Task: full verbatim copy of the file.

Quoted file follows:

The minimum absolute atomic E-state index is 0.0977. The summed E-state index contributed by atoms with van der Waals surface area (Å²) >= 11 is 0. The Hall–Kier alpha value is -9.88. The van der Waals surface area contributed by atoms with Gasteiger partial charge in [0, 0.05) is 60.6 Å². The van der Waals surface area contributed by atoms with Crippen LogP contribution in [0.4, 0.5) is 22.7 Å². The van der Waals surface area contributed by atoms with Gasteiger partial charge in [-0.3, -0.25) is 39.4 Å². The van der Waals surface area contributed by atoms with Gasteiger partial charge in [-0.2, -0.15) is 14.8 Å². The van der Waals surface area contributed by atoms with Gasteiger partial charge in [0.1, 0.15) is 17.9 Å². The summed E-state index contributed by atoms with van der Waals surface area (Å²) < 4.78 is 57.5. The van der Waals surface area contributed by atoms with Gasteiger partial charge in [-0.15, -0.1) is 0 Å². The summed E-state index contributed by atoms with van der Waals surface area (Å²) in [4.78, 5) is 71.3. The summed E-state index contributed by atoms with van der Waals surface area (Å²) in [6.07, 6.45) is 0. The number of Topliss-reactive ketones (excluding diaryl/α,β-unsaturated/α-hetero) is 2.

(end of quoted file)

The minimum absolute atomic E-state index is 0.0977. The summed E-state index contributed by atoms with van der Waals surface area (Å²) >= 11 is 0. The Hall–Kier alpha value is -9.88. The van der Waals surface area contributed by atoms with Gasteiger partial charge in [0, 0.05) is 60.6 Å². The van der Waals surface area contributed by atoms with Crippen LogP contribution in [0.4, 0.5) is 22.7 Å². The van der Waals surface area contributed by atoms with Gasteiger partial charge in [-0.3, -0.25) is 39.4 Å². The van der Waals surface area contributed by atoms with Gasteiger partial charge in [-0.2, -0.15) is 14.8 Å². The van der Waals surface area contributed by atoms with Gasteiger partial charge in [0.1, 0.15) is 17.9 Å². The summed E-state index contributed by atoms with van der Waals surface area (Å²) < 4.78 is 57.5. The van der Waals surface area contributed by atoms with Gasteiger partial charge in [-0.15, -0.1) is 0 Å². The summed E-state index contributed by atoms with van der Waals surface area (Å²) in [4.78, 5) is 71.3. The summed E-state index contributed by atoms with van der Waals surface area (Å²) in [6.07, 6.45) is 0. The number of Topliss-reactive ketones (excluding diaryl/α,β-unsaturated/α-hetero) is 2.